However, a large portion of voucher supporters locally, and virtually all advocates nationally, philosophically support removing funds from public education as a voucher program expands. They believe that a pure free-market will inevitably produce superior results through private education and increased competition for public schools. Why muddle up the point with circular reasoning about simultaneously increasing the funding of public schools? We can have an honest discussion of free market principles and schools, and people advocating either side should know the true financial impacts of their position.
Hardcore free-market proponents think that almost anything “meddled with” by the government is inefficient, unjust, or both. Senator Stephenson has recently proposed privatizing all municipal golf courses, garbage service, and recreation centers as unnecessary repression of private enterprise. (Link needed) While I was discussing vouchers last week with Senator Dayton, I brought up an interesting book on capitalism that I read a couple years ago. This economics professor, Thomas J. DiLorenzo, thinks that basically everything should be privatized, even road construction and maintenance. I brought this up as what I considered a too extreme application of free-market principles, but Senator Dayton told me she agreed that roads shouldn’t be handled by the government. I submit that most Utah voters would have issues with toll roads and better maintenance of roads in richer areas. (I will say that the story of the Plymouth Rock Colony and work is fascinating. DiLorenzo also almost has me convinced that the Standard Oil breakup was a disservice to the public, but I want to read some other opinions before I buy everything DiLorenzo says.) These privatization advocates dislike government inefficiency and control and argue that the inevitably superior performance of private schools would serve US and Utah students better.
They ignore two crucial points, one of empirical evidence and education philosophy, and one about an aspect of the free market that they consistently downplay:
In the entire history of the world, in all countries with all forms of government and economy, no society before the US during the 20th and 21st centuries has systemically educated poor, disabled, or otherwise disadvantaged students. This still holds true today as other countries start sifting their less capable kids out as early as 5th grade, leaving only elite students to continue to high school and college and whose test scores cause weeping and wailing in the US when compared with our broad cross-section of students. Most American ideals reject that practice.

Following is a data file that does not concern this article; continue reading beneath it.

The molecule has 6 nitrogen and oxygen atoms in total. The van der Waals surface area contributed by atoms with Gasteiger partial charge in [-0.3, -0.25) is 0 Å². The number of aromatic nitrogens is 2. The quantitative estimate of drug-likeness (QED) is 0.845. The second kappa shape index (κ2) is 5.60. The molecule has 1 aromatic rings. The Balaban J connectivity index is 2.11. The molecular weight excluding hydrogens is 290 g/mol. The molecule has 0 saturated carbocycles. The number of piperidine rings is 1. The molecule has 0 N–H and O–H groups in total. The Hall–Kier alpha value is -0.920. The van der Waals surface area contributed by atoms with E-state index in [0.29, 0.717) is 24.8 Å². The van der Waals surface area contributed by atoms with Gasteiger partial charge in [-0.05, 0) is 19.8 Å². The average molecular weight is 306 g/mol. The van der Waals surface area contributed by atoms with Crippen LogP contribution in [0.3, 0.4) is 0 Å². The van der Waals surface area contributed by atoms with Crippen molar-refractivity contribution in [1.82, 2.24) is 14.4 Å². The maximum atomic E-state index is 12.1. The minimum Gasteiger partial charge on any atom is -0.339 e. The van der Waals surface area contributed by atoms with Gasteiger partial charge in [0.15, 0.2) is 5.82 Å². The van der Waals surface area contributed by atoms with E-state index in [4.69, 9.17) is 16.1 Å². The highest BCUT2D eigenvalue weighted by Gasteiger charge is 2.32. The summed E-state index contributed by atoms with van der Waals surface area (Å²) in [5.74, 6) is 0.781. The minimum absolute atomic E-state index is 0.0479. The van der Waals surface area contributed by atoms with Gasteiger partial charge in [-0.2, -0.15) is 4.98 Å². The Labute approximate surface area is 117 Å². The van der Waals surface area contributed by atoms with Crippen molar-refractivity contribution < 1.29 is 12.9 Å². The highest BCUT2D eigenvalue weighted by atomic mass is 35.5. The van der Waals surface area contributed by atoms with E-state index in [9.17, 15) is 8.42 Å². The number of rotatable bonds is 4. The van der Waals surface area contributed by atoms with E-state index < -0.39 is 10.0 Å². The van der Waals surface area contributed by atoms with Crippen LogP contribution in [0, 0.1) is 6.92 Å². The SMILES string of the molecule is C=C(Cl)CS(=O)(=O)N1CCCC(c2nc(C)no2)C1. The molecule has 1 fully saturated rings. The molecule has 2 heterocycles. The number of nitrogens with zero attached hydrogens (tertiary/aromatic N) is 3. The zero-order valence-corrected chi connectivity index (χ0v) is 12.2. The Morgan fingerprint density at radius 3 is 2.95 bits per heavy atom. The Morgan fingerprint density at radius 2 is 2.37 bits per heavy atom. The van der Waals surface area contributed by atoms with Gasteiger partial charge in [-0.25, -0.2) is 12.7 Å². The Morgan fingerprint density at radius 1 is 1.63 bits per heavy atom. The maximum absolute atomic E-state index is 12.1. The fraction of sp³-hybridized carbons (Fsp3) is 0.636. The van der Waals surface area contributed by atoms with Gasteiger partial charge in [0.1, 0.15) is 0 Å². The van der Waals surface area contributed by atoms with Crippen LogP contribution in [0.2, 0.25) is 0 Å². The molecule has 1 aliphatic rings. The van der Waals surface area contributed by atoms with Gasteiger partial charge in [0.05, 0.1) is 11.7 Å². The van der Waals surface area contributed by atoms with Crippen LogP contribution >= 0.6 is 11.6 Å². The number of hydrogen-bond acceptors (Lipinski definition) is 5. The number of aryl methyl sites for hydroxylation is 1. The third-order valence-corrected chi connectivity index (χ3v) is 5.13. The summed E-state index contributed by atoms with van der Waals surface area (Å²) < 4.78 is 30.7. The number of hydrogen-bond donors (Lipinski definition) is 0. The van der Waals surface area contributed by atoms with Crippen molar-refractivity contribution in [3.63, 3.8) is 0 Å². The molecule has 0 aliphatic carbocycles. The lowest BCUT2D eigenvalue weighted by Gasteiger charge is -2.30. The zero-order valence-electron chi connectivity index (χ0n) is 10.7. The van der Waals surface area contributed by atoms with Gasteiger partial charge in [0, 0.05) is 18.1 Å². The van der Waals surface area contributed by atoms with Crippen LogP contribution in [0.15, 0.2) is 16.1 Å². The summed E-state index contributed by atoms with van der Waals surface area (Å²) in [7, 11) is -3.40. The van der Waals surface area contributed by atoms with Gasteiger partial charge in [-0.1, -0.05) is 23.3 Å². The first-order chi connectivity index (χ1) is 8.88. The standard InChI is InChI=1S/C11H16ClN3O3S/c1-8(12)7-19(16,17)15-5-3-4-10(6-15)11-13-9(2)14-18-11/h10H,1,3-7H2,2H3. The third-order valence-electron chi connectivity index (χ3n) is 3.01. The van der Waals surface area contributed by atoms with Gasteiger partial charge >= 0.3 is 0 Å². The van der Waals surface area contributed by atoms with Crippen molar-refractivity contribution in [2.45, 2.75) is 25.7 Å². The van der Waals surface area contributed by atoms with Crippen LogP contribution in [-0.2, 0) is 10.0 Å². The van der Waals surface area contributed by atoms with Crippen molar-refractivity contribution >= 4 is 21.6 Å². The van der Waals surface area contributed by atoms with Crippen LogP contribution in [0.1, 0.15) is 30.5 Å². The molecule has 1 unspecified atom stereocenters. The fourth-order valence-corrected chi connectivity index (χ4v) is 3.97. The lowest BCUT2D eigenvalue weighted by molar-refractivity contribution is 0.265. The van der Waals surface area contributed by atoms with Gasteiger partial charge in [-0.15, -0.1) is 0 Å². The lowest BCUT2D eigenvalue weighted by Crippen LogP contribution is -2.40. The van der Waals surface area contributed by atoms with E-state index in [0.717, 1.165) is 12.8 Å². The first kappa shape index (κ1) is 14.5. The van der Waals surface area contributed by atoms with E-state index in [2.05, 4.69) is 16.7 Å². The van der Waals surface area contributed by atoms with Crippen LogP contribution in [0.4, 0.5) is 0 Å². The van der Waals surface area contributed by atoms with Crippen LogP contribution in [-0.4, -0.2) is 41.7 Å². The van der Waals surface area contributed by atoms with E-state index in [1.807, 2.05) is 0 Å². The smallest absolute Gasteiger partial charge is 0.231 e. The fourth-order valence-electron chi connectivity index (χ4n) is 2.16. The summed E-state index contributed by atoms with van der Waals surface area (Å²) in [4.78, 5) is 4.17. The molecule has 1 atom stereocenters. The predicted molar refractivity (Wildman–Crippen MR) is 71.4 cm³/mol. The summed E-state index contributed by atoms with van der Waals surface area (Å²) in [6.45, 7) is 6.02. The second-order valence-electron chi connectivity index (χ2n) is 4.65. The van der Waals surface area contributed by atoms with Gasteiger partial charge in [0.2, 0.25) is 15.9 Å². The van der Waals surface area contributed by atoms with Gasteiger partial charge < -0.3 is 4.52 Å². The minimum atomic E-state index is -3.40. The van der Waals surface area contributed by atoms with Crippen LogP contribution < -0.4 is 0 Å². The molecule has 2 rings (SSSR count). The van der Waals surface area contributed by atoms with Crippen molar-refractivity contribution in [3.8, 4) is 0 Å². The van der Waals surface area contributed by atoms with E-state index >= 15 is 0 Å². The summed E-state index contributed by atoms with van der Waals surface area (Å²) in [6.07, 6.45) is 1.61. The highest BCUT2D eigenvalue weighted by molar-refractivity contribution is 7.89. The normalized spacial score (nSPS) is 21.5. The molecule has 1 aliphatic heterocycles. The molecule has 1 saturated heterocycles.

I can see their point on some of the free-market stuff—public education does have inherent inefficiencies in seeking to provide universal education to all Americans. However, the historic, social benefits FAR outweigh a free market alternative revealed through millennia of empirical evidence in every country of the world. There is no profit in educating poor people, thus it doesn't happen in a pure free market beyond token charity efforts. That is history; that is fact. The American people moved away from education-for-the-fittest for the first time in history during the 20th century, creating the largest and most prosperous middle class in the history of the world. (I possibly owe author, Mike Rose, credit for the last part of that statement. I thought he said it, but when I went back to his revealing book, Lives on the Boundary, it wasn’t there. It’s one of those statements bouncing around my head from college reading.) PCE bigwig, Doug Holmes, indirectly confirms my point:
"We think America was built on the public education system," Holmes says. "People associate public schools with motherhood, apple pie and freedom."
Public education is a fairly recent concept, Holmes says. "For the first hundred years, Americans had a very different approach to education."
He fails to mention that the early approach involved not educating the majority of the population, especially poor people, black people, and most women. Sure, Paul Mero constantly points out that some private schools exist today that serve disabled students. That does not prove that private schools would emerge to serve all disabled students, regardless of their socio-economic status and the severity of their conditions. All of the empirical evidence points to those schools being an exceptional response to the increase in wealth of today's society, rather than the rule, in a private system.
A true free market produces more than just the cream of the crop. The market produces a complete spectrum of service, from excellent to mediocre, horrible, fraudulent, and possibly dangerous.
The voucher advocates claimed that any low quality school would quickly go out of business as families “voted with their feet.”
I almost bought inferior windows for my house this summer at twice the price of the higher quality product I eventually found. I’ve dealt with dishonest car salesmen, bad phone service, and unresponsive college bureaucracies. Individual Utah consumers face problems everyday from unethical car repair shops, overpriced laptops with bad components advertised as the best on the planet, one of the highest rates of mortgage and investment fraud in the nation, many expensive adult colleges and certification programs that function as “diploma mills” while offering mediocre skills development, and even private youth wilderness programs that mistakenly kill students entrusted to their care.